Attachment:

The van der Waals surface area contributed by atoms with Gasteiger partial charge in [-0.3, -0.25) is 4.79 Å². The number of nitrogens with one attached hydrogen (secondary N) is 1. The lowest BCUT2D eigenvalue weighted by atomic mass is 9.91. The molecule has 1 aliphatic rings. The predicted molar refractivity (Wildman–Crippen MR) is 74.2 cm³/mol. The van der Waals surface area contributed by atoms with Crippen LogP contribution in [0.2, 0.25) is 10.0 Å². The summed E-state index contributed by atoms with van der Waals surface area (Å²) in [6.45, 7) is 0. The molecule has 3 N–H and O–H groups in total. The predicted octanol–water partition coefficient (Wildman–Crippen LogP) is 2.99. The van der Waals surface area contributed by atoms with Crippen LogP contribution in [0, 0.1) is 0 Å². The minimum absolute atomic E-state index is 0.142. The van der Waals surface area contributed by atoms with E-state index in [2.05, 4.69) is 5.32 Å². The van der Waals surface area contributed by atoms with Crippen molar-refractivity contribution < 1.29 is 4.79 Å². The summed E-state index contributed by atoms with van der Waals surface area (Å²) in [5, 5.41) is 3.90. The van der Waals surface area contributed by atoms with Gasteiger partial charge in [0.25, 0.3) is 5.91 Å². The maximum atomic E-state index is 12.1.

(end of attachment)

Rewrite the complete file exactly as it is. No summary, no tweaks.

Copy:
The van der Waals surface area contributed by atoms with Gasteiger partial charge in [-0.3, -0.25) is 4.79 Å². The number of nitrogens with one attached hydrogen (secondary N) is 1. The lowest BCUT2D eigenvalue weighted by atomic mass is 9.91. The molecule has 1 aliphatic rings. The predicted molar refractivity (Wildman–Crippen MR) is 74.2 cm³/mol. The van der Waals surface area contributed by atoms with Crippen LogP contribution in [0.2, 0.25) is 10.0 Å². The summed E-state index contributed by atoms with van der Waals surface area (Å²) in [6.45, 7) is 0. The molecule has 3 N–H and O–H groups in total. The predicted octanol–water partition coefficient (Wildman–Crippen LogP) is 2.99. The van der Waals surface area contributed by atoms with Crippen LogP contribution in [0, 0.1) is 0 Å². The minimum absolute atomic E-state index is 0.142. The van der Waals surface area contributed by atoms with E-state index in [2.05, 4.69) is 5.32 Å². The van der Waals surface area contributed by atoms with Crippen molar-refractivity contribution < 1.29 is 4.79 Å². The summed E-state index contributed by atoms with van der Waals surface area (Å²) in [5, 5.41) is 3.90. The van der Waals surface area contributed by atoms with Gasteiger partial charge in [0.25, 0.3) is 5.91 Å². The maximum atomic E-state index is 12.1.